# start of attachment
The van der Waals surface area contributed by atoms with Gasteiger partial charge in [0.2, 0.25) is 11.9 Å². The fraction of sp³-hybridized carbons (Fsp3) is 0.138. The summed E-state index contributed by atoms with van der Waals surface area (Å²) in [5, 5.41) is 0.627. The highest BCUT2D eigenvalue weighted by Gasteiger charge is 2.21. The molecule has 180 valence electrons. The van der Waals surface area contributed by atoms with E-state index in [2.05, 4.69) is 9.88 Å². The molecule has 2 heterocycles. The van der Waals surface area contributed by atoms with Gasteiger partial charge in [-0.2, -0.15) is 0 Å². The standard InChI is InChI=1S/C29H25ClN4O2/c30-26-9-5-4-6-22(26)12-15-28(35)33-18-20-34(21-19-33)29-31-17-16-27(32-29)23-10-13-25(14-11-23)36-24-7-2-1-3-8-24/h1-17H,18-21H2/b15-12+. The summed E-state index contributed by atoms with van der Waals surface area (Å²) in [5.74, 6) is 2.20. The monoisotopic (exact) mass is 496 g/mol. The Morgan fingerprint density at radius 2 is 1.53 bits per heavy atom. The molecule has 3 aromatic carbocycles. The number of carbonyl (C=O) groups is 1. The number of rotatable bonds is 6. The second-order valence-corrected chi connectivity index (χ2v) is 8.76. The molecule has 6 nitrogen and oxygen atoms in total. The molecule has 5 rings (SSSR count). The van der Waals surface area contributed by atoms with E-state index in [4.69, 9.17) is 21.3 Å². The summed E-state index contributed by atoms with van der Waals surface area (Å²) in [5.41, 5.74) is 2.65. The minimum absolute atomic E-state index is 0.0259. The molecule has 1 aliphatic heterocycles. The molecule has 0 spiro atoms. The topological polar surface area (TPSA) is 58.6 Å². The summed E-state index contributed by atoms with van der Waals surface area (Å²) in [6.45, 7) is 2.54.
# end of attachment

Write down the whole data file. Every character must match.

The van der Waals surface area contributed by atoms with Gasteiger partial charge in [0.2, 0.25) is 11.9 Å². The fraction of sp³-hybridized carbons (Fsp3) is 0.138. The summed E-state index contributed by atoms with van der Waals surface area (Å²) in [5, 5.41) is 0.627. The highest BCUT2D eigenvalue weighted by Gasteiger charge is 2.21. The molecule has 180 valence electrons. The van der Waals surface area contributed by atoms with E-state index in [2.05, 4.69) is 9.88 Å². The molecule has 2 heterocycles. The van der Waals surface area contributed by atoms with Gasteiger partial charge in [-0.2, -0.15) is 0 Å². The standard InChI is InChI=1S/C29H25ClN4O2/c30-26-9-5-4-6-22(26)12-15-28(35)33-18-20-34(21-19-33)29-31-17-16-27(32-29)23-10-13-25(14-11-23)36-24-7-2-1-3-8-24/h1-17H,18-21H2/b15-12+. The summed E-state index contributed by atoms with van der Waals surface area (Å²) in [5.74, 6) is 2.20. The monoisotopic (exact) mass is 496 g/mol. The Morgan fingerprint density at radius 2 is 1.53 bits per heavy atom. The molecule has 3 aromatic carbocycles. The number of carbonyl (C=O) groups is 1. The number of rotatable bonds is 6. The second-order valence-corrected chi connectivity index (χ2v) is 8.76. The molecule has 6 nitrogen and oxygen atoms in total. The molecule has 5 rings (SSSR count). The van der Waals surface area contributed by atoms with E-state index in [4.69, 9.17) is 21.3 Å². The summed E-state index contributed by atoms with van der Waals surface area (Å²) in [5.41, 5.74) is 2.65. The minimum absolute atomic E-state index is 0.0259. The molecule has 1 aliphatic heterocycles. The molecule has 0 spiro atoms. The topological polar surface area (TPSA) is 58.6 Å². The summed E-state index contributed by atoms with van der Waals surface area (Å²) in [6.45, 7) is 2.54.